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posted on 27.02.2018, 04:36 by Mohamad Assi, Nicolas Dauguet, Patrick Jacquemin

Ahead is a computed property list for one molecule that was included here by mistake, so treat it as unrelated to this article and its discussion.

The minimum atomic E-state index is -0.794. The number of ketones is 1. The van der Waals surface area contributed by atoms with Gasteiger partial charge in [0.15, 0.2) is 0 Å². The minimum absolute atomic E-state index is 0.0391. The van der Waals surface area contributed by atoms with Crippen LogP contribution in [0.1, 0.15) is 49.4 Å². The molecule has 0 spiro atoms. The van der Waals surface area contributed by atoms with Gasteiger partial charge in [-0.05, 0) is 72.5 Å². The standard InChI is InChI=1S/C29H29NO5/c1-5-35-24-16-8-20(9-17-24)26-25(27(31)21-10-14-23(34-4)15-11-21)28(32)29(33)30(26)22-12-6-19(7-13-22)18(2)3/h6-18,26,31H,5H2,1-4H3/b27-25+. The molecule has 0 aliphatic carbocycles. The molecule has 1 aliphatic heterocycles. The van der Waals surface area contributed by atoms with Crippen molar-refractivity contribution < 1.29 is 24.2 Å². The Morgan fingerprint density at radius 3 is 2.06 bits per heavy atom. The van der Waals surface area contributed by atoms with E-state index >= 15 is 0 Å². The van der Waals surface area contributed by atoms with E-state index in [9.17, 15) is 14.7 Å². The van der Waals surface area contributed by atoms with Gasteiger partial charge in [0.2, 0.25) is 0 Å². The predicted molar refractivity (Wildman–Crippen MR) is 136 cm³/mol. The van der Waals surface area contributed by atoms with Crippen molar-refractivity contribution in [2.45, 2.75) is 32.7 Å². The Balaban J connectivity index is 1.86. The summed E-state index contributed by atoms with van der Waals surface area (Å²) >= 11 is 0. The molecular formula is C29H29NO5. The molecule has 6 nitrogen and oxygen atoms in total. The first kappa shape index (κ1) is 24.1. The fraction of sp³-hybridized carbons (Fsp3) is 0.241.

The isolation of ribonucleic acid (RNA) suitable for gene expression studies is challenging in the pancreas, due to its high ribonuclease activity. This is even more complicated during pancreatitis, a condition associated with inflammation and fibrosis. Our aim was to implement a time-effective and reproducible protocol to isolate high quality RNA from specific pancreatic cell subtypes, in normal and inflammatory conditions. We used two genetically engineered mouse models (GEMM), Ela-CreER/YFP and Sox9-CreER/YFP, to isolate acinar and ductal cells, respectively. To induce pancreatitis, mice received a caerulein treatment (125 μg/kg) for 8 and 72 h. We alternatively used EGTA and calcium buffers that contain collagenase P (0.6 mg/mL) to rapidly digest the pancreas into individual cells. Most of the cells from normal and injured pancreas were single-dissociated, exhibited a round morphology and did not incorporate trypan blue dye. Cell suspensions from Ela- and Sox9-CreER/YFP pancreas were then sorted by flow cytometry to isolate the YFP-positive acinar and ductal cells, respectively. Sorted cells kept a round shape and emitted fluorescence detected by the 38 HE green fluorescence filter. RNA was isolated by column-based purification approach. The RNA integrity number (RIN) was high in sorted acinar cell fractions treated with or without caerulein (8.6 ± 0.17 and 8.4 ± 0.09, respectively), compared to the whole pancreas fraction (4.8 ± 1.1). Given the low number of sorted ductal cells, the RIN value was slightly lower compared to acini (7.4 ± 0.4). Quantitative-PCR experiments indicated that sorted acinar and ductal cells express the specific acinar and ductal markers, respectively. Additionally, RNA preparations from caerulein-treated acinar cells were free from significant contamination with immune cell RNA. We thus validated the DIE (Digestion, Isolation, and Extraction)-RNA tool as a reproducible and efficient protocol to isolate pure acinar and ductal cells in vivo and to extract high quality RNA from these cells.